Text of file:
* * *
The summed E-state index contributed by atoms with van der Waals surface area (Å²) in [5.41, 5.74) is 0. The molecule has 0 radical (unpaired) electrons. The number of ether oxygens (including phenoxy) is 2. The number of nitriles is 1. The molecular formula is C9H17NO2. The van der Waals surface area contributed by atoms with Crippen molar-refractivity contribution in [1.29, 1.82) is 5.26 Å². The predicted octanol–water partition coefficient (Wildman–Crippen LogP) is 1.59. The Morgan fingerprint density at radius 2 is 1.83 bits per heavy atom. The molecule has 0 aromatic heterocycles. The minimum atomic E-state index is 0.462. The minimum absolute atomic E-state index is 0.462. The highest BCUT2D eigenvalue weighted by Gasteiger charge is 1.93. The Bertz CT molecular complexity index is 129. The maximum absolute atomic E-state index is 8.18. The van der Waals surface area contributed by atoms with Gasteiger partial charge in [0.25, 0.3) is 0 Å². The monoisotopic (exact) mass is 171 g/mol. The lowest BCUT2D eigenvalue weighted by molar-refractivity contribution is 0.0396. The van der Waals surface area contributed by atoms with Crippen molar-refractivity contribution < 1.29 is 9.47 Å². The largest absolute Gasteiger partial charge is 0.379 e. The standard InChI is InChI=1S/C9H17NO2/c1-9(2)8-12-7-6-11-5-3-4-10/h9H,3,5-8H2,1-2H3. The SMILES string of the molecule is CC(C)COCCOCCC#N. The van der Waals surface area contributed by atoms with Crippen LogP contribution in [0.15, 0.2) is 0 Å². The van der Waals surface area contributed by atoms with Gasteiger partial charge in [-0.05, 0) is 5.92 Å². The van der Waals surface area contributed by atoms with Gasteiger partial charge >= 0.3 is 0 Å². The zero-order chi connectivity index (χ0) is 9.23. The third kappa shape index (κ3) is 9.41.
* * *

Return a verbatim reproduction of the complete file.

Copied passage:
The summed E-state index contributed by atoms with van der Waals surface area (Å²) in [5.41, 5.74) is 0. The molecule has 0 radical (unpaired) electrons. The number of ether oxygens (including phenoxy) is 2. The number of nitriles is 1. The molecular formula is C9H17NO2. The van der Waals surface area contributed by atoms with Crippen molar-refractivity contribution in [1.29, 1.82) is 5.26 Å². The predicted octanol–water partition coefficient (Wildman–Crippen LogP) is 1.59. The Morgan fingerprint density at radius 2 is 1.83 bits per heavy atom. The molecule has 0 aromatic heterocycles. The minimum atomic E-state index is 0.462. The minimum absolute atomic E-state index is 0.462. The highest BCUT2D eigenvalue weighted by Gasteiger charge is 1.93. The Bertz CT molecular complexity index is 129. The maximum absolute atomic E-state index is 8.18. The van der Waals surface area contributed by atoms with Gasteiger partial charge in [0.25, 0.3) is 0 Å². The monoisotopic (exact) mass is 171 g/mol. The lowest BCUT2D eigenvalue weighted by molar-refractivity contribution is 0.0396. The van der Waals surface area contributed by atoms with Crippen molar-refractivity contribution < 1.29 is 9.47 Å². The largest absolute Gasteiger partial charge is 0.379 e. The standard InChI is InChI=1S/C9H17NO2/c1-9(2)8-12-7-6-11-5-3-4-10/h9H,3,5-8H2,1-2H3. The SMILES string of the molecule is CC(C)COCCOCCC#N. The van der Waals surface area contributed by atoms with Crippen LogP contribution in [0.15, 0.2) is 0 Å². The van der Waals surface area contributed by atoms with Gasteiger partial charge in [-0.05, 0) is 5.92 Å². The van der Waals surface area contributed by atoms with Gasteiger partial charge >= 0.3 is 0 Å². The zero-order chi connectivity index (χ0) is 9.23. The third kappa shape index (κ3) is 9.41.